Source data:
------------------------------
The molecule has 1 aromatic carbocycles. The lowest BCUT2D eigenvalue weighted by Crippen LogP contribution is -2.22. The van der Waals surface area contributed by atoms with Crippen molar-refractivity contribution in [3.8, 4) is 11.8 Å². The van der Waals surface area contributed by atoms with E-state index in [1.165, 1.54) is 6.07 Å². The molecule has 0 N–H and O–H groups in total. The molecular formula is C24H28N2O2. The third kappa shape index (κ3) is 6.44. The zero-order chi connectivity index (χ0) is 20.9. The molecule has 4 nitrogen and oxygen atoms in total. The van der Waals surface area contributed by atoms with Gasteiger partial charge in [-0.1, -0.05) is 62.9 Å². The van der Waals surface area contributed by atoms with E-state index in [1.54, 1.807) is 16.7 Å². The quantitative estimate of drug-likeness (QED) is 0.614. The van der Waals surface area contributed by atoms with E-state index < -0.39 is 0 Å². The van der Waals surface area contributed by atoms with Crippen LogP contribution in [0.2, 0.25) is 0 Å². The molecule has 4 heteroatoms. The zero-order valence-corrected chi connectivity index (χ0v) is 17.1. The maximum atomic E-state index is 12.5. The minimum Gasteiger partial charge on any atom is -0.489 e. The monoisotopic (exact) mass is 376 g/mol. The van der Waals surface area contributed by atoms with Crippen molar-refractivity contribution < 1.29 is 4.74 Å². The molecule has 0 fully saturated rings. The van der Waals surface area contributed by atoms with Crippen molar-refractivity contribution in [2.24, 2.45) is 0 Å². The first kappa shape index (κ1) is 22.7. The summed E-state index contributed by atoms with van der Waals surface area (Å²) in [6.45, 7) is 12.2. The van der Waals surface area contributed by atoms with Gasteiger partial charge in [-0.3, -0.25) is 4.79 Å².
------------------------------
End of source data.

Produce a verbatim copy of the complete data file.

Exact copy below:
The molecule has 1 aromatic carbocycles. The lowest BCUT2D eigenvalue weighted by Crippen LogP contribution is -2.22. The van der Waals surface area contributed by atoms with Crippen molar-refractivity contribution in [3.8, 4) is 11.8 Å². The van der Waals surface area contributed by atoms with E-state index in [1.165, 1.54) is 6.07 Å². The molecule has 0 N–H and O–H groups in total. The molecular formula is C24H28N2O2. The third kappa shape index (κ3) is 6.44. The zero-order chi connectivity index (χ0) is 20.9. The molecule has 4 nitrogen and oxygen atoms in total. The van der Waals surface area contributed by atoms with Gasteiger partial charge in [-0.1, -0.05) is 62.9 Å². The van der Waals surface area contributed by atoms with E-state index in [1.54, 1.807) is 16.7 Å². The quantitative estimate of drug-likeness (QED) is 0.614. The van der Waals surface area contributed by atoms with E-state index < -0.39 is 0 Å². The van der Waals surface area contributed by atoms with Crippen LogP contribution in [0.2, 0.25) is 0 Å². The molecule has 4 heteroatoms. The zero-order valence-corrected chi connectivity index (χ0v) is 17.1. The maximum atomic E-state index is 12.5. The minimum Gasteiger partial charge on any atom is -0.489 e. The monoisotopic (exact) mass is 376 g/mol. The van der Waals surface area contributed by atoms with Crippen molar-refractivity contribution < 1.29 is 4.74 Å². The molecule has 0 fully saturated rings. The van der Waals surface area contributed by atoms with Crippen molar-refractivity contribution in [2.24, 2.45) is 0 Å². The first kappa shape index (κ1) is 22.7. The summed E-state index contributed by atoms with van der Waals surface area (Å²) in [6.45, 7) is 12.2. The van der Waals surface area contributed by atoms with Gasteiger partial charge in [-0.3, -0.25) is 4.79 Å².